Ever since I can remember I've loved Coke. When I was little, my mom used to take me and my sister for a hot dog, potato chips and a Coke. It was a real treat. I loved these outings with my mom. It was our special time together. So today even though I am a grown up, every time I drink a Coke it reminds me of my mom who I love dearly. Here's to you Mom.
As a small child growing up in Southern Illinois, my grandparents had 8-ounce Coke in a bottle for the children every Christmas. It was not kept in a cooler but in a pile of snow on the back porch. I am now 44; my grandparents have passed on. I still buy Coke in this size and send six-packs to each of my four siblings. My own children get up on Christmas morning and open gifts and then, before breakfast, each drink an 8-ounce Coke and toast to family, friends, and -- most of all -- my grandparents. We celebrate family! To me Coke is love and family!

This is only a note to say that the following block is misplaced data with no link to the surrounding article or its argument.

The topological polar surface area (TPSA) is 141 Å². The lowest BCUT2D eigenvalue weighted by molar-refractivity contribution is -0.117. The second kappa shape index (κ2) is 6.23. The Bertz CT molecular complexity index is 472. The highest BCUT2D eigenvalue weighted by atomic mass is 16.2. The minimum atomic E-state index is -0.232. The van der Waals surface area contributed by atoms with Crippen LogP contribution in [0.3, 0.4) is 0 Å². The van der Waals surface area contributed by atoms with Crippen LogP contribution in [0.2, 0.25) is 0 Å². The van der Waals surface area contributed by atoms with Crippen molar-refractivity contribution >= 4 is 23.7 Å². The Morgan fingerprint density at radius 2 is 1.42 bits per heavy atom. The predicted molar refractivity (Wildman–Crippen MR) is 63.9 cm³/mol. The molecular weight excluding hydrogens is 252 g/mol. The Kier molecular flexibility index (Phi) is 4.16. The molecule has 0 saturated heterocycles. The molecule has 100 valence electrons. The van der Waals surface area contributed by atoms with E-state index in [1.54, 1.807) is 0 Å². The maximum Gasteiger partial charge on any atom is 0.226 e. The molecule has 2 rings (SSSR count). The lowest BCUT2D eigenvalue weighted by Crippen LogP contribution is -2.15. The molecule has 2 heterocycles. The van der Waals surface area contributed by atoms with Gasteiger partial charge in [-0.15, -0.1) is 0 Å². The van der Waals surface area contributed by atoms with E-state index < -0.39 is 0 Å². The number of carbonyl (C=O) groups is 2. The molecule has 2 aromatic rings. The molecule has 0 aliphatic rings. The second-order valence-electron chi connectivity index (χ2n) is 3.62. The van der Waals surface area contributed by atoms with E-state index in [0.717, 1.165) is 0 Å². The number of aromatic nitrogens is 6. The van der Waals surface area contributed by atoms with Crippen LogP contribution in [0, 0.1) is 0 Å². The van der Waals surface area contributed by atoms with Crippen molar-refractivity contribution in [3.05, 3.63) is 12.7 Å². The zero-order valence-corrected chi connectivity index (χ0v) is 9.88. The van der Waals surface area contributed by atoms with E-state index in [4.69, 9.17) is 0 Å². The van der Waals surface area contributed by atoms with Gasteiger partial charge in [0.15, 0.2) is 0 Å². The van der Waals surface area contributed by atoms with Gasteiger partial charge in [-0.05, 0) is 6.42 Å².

I remember when I was 14, my dad and I did a project together outside that I won't forget for the rest of my life. We built a tree house together out of beams of wood and plywood. It took us several days in the hot sun of June. I remember the refreshment of a 16-ounce glass bottle of
Coca-Colaand how it just quenched my thirst like nothing else while we continued working to get that tree house done. I'm 35 now, but I'll never forget that time.